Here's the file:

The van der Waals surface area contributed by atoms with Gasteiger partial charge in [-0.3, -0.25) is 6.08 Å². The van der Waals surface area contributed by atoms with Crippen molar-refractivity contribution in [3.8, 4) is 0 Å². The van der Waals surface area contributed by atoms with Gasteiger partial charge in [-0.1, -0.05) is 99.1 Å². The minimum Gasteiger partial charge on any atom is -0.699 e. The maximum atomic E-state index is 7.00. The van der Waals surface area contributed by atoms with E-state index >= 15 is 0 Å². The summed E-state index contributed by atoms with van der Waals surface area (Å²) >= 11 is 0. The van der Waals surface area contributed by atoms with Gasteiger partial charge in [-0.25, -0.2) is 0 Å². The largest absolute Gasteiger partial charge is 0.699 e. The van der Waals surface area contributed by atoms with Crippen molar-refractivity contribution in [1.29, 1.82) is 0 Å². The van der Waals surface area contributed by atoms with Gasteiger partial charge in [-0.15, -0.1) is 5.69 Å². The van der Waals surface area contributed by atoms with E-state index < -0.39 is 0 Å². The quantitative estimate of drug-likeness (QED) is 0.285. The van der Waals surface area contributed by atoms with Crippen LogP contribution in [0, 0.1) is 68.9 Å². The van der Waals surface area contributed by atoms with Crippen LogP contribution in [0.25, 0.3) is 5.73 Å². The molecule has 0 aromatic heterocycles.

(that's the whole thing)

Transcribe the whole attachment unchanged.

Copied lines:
The van der Waals surface area contributed by atoms with Gasteiger partial charge in [-0.3, -0.25) is 6.08 Å². The van der Waals surface area contributed by atoms with Crippen molar-refractivity contribution in [3.8, 4) is 0 Å². The van der Waals surface area contributed by atoms with Gasteiger partial charge in [-0.1, -0.05) is 99.1 Å². The minimum Gasteiger partial charge on any atom is -0.699 e. The maximum atomic E-state index is 7.00. The van der Waals surface area contributed by atoms with E-state index >= 15 is 0 Å². The summed E-state index contributed by atoms with van der Waals surface area (Å²) >= 11 is 0. The van der Waals surface area contributed by atoms with Gasteiger partial charge in [-0.25, -0.2) is 0 Å². The largest absolute Gasteiger partial charge is 0.699 e. The van der Waals surface area contributed by atoms with Crippen molar-refractivity contribution in [1.29, 1.82) is 0 Å². The van der Waals surface area contributed by atoms with Gasteiger partial charge in [-0.15, -0.1) is 5.69 Å². The van der Waals surface area contributed by atoms with E-state index < -0.39 is 0 Å². The quantitative estimate of drug-likeness (QED) is 0.285. The van der Waals surface area contributed by atoms with Crippen LogP contribution in [0, 0.1) is 68.9 Å². The van der Waals surface area contributed by atoms with Crippen LogP contribution in [0.25, 0.3) is 5.73 Å². The molecule has 0 aromatic heterocycles.